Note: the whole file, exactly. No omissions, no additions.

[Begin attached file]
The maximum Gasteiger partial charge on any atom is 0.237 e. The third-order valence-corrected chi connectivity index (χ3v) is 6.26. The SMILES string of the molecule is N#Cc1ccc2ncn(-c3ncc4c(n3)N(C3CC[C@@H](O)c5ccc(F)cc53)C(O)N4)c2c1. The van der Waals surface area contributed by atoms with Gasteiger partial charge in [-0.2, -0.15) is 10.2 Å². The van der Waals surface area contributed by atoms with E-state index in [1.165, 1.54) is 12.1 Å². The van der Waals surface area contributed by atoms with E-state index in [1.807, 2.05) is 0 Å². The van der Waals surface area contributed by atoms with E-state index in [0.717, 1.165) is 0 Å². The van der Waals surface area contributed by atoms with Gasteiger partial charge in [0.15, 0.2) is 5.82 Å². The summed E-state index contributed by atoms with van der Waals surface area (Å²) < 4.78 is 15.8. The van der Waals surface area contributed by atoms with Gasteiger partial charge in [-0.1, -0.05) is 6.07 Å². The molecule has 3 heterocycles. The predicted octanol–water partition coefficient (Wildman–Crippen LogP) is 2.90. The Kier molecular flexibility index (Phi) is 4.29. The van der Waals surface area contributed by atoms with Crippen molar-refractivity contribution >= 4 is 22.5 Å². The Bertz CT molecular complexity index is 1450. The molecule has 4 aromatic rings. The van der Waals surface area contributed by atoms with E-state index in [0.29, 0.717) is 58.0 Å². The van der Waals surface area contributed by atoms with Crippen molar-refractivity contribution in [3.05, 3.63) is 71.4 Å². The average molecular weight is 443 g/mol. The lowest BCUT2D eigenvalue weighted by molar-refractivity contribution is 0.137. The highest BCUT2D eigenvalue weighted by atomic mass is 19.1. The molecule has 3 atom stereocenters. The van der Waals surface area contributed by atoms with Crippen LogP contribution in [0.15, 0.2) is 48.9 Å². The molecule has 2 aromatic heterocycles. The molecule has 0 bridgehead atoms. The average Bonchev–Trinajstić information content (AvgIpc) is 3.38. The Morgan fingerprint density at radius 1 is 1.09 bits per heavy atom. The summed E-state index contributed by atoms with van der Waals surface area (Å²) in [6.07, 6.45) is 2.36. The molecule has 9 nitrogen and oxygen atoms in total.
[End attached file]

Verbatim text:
The maximum Gasteiger partial charge on any atom is 0.237 e. The third-order valence-corrected chi connectivity index (χ3v) is 6.26. The SMILES string of the molecule is N#Cc1ccc2ncn(-c3ncc4c(n3)N(C3CC[C@@H](O)c5ccc(F)cc53)C(O)N4)c2c1. The van der Waals surface area contributed by atoms with Gasteiger partial charge in [-0.2, -0.15) is 10.2 Å². The van der Waals surface area contributed by atoms with E-state index in [1.165, 1.54) is 12.1 Å². The van der Waals surface area contributed by atoms with E-state index in [1.807, 2.05) is 0 Å². The van der Waals surface area contributed by atoms with E-state index in [0.717, 1.165) is 0 Å². The van der Waals surface area contributed by atoms with Gasteiger partial charge in [0.15, 0.2) is 5.82 Å². The summed E-state index contributed by atoms with van der Waals surface area (Å²) < 4.78 is 15.8. The van der Waals surface area contributed by atoms with Gasteiger partial charge in [-0.1, -0.05) is 6.07 Å². The molecule has 3 heterocycles. The predicted octanol–water partition coefficient (Wildman–Crippen LogP) is 2.90. The Kier molecular flexibility index (Phi) is 4.29. The van der Waals surface area contributed by atoms with Crippen molar-refractivity contribution >= 4 is 22.5 Å². The Bertz CT molecular complexity index is 1450. The molecule has 4 aromatic rings. The van der Waals surface area contributed by atoms with E-state index in [0.29, 0.717) is 58.0 Å². The van der Waals surface area contributed by atoms with Crippen molar-refractivity contribution in [3.05, 3.63) is 71.4 Å². The average molecular weight is 443 g/mol. The lowest BCUT2D eigenvalue weighted by molar-refractivity contribution is 0.137. The highest BCUT2D eigenvalue weighted by atomic mass is 19.1. The molecule has 3 atom stereocenters. The van der Waals surface area contributed by atoms with Crippen LogP contribution in [0.15, 0.2) is 48.9 Å². The molecule has 2 aromatic heterocycles. The molecule has 0 bridgehead atoms. The average Bonchev–Trinajstić information content (AvgIpc) is 3.38. The Morgan fingerprint density at radius 1 is 1.09 bits per heavy atom. The summed E-state index contributed by atoms with van der Waals surface area (Å²) in [6.07, 6.45) is 2.36. The molecule has 9 nitrogen and oxygen atoms in total.